Mark Pearl

I find it ironic that the more I am involved in the software industry, the more apparent it becomes that soft skills are just as if not more important than the technical abilities of a developer. One of the biggest challenges I have faced in my career is in managing client expectations to what one can deliver and being able to work with multiple clients. If I look at where things commonly go pear shaped, one area features a lot is where I should have said “No” to a request, but because of the way the request was made I ended up saying yes. Time and time again this has caused immense pain.

Thus, when I saw on Amazon that they had a book titled “The power of a positive no” by William Ury I had to buy it and read it. In William’s book he explains an approach to saying No that while extremely simple does change the way a No is presented.

In essence he talks of a pattern the Yes! > No > Yes? Pattern.

  1. Yes! -> positively and concretely describing your core interests and values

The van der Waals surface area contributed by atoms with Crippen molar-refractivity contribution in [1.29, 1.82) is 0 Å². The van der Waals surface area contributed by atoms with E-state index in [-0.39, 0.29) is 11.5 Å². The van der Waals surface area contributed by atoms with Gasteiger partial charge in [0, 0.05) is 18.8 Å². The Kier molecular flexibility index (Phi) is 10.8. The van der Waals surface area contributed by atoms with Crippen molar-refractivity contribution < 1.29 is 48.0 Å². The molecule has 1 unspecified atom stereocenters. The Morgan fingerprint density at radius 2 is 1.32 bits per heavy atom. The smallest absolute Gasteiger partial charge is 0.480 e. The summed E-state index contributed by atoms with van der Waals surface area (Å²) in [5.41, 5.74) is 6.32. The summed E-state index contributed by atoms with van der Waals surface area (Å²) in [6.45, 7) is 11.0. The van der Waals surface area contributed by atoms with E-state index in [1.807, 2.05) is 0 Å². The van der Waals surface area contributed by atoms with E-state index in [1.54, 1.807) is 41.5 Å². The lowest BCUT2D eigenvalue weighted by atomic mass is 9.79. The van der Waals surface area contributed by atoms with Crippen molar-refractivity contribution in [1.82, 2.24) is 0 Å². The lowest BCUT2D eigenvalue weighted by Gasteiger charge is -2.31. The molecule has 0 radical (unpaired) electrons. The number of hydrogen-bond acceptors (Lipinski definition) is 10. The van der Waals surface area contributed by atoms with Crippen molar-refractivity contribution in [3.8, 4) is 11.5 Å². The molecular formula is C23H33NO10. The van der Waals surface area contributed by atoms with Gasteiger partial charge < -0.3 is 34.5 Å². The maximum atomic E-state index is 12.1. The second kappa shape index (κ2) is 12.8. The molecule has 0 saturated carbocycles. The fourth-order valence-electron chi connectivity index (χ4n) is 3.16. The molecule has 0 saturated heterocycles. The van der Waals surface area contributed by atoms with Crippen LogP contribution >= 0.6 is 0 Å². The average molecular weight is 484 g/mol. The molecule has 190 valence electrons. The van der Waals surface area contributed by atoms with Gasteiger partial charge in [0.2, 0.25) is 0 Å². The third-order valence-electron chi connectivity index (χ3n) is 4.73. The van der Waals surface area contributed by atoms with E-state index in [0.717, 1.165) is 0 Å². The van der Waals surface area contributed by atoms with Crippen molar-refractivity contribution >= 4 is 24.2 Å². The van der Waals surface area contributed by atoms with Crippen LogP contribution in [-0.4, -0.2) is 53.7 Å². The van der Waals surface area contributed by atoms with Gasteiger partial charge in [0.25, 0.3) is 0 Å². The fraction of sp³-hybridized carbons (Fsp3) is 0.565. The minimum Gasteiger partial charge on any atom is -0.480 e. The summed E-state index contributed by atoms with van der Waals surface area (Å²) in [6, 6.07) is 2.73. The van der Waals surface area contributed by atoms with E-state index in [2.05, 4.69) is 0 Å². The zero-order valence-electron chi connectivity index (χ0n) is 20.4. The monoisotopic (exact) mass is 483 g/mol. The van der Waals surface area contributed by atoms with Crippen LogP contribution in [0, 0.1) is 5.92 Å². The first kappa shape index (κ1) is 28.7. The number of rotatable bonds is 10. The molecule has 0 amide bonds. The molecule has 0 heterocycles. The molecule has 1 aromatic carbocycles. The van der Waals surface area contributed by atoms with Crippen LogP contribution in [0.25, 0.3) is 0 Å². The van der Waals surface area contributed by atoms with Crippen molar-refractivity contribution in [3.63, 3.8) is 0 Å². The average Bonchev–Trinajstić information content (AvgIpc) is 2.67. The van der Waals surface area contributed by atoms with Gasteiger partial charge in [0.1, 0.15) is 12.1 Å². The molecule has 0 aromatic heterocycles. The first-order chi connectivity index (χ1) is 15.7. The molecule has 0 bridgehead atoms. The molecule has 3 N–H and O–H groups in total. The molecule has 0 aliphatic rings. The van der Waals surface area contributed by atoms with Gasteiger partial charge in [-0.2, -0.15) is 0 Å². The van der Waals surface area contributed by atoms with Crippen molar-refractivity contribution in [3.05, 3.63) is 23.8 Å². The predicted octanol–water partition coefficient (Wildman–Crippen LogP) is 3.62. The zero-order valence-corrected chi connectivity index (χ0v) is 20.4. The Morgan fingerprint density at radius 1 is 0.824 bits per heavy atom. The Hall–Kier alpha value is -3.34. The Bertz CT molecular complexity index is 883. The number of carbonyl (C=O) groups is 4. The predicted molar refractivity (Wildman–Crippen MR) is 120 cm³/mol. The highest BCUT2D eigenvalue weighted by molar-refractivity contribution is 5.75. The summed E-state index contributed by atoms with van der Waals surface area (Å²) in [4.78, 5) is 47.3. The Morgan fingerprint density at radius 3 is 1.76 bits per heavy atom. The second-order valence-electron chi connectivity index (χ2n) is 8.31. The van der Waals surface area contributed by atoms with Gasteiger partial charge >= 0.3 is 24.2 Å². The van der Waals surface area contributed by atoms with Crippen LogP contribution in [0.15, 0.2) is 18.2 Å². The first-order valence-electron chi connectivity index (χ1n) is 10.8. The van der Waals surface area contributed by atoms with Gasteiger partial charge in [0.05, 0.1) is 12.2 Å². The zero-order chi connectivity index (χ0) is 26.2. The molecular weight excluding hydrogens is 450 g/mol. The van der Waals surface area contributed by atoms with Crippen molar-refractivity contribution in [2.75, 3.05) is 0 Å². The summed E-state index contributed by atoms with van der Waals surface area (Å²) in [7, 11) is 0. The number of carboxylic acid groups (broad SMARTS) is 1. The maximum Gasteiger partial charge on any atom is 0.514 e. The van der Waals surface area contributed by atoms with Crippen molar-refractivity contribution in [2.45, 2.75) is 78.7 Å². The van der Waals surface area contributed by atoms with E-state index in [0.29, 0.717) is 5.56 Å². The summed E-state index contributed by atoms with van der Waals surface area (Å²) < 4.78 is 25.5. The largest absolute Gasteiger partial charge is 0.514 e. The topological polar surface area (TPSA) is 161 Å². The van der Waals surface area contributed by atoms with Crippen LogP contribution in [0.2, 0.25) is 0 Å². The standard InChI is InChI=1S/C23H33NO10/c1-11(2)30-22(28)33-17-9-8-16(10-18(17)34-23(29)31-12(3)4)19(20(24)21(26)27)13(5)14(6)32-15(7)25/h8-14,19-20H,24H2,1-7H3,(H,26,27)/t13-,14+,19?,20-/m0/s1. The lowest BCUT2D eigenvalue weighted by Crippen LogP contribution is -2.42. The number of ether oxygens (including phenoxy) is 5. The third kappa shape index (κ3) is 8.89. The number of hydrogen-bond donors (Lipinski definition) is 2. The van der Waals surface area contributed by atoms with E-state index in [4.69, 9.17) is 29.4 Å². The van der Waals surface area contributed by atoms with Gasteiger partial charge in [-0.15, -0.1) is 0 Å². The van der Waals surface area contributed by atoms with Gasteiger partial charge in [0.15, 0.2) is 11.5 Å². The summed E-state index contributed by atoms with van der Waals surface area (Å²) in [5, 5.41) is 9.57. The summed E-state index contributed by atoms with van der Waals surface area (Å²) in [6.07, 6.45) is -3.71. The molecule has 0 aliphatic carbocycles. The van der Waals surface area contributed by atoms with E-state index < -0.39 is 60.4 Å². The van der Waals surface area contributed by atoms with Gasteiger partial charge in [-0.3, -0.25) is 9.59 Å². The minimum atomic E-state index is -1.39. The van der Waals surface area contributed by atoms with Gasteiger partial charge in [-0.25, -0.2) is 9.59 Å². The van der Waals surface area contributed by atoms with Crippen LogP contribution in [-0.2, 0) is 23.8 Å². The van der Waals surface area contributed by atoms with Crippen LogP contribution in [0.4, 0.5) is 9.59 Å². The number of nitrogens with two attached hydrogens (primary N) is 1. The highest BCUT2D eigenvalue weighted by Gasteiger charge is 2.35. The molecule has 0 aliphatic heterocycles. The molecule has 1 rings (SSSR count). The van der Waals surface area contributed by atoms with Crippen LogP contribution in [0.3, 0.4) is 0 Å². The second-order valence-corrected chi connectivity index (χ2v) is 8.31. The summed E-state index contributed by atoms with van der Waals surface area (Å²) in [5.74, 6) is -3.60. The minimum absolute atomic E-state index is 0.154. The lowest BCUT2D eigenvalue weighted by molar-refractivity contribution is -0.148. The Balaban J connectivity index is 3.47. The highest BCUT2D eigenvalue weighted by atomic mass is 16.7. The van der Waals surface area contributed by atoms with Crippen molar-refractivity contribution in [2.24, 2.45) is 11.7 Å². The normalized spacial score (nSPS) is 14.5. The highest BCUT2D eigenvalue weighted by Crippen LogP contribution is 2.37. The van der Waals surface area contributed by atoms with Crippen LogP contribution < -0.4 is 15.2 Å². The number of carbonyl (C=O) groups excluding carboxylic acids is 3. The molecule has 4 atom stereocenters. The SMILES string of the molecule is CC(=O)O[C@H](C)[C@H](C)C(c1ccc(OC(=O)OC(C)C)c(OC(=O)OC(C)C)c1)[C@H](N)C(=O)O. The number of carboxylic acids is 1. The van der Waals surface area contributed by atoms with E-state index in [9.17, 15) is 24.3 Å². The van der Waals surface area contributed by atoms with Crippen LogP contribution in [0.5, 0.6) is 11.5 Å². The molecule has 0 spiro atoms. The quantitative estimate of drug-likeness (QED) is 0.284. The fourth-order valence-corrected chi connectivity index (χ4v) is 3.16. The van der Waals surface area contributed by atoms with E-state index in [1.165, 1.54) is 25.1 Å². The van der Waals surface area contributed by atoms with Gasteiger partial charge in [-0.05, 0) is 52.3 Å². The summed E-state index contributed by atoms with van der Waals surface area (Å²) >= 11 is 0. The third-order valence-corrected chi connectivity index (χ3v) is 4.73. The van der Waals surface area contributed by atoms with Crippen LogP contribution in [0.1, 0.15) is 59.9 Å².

2. No. -> explicitly link your no to this YES!
  3. Yes? -> suggest another positive outcome or agreement to the other person

Let me explain how I understood it.

If you are working on a really important project and someone asks you to do add a quick feature to another project, your Yes! would be to the more important project, which would mean a No to the quick feature, and an option for your Yes? may be an alternative time when you can look at it..

An example of an appropriate response would be…

It is really important that I keep to the commitment that I made to this customer to finish his project on time so I cannot work on your feature right now but I am available to help you in a weeks time.

William then goes on to explain the type of behaviour a person may display when the no is received. He illustrates this with a diagram called the curve of acceptance.

Curve of Acceptance

William points out that if you are aware of the type of behaviour you can expect it empowers you to stay true to your no.

Personally I think reading and having an understanding of the “soft” side of things like saying no is invaluable to a developer.

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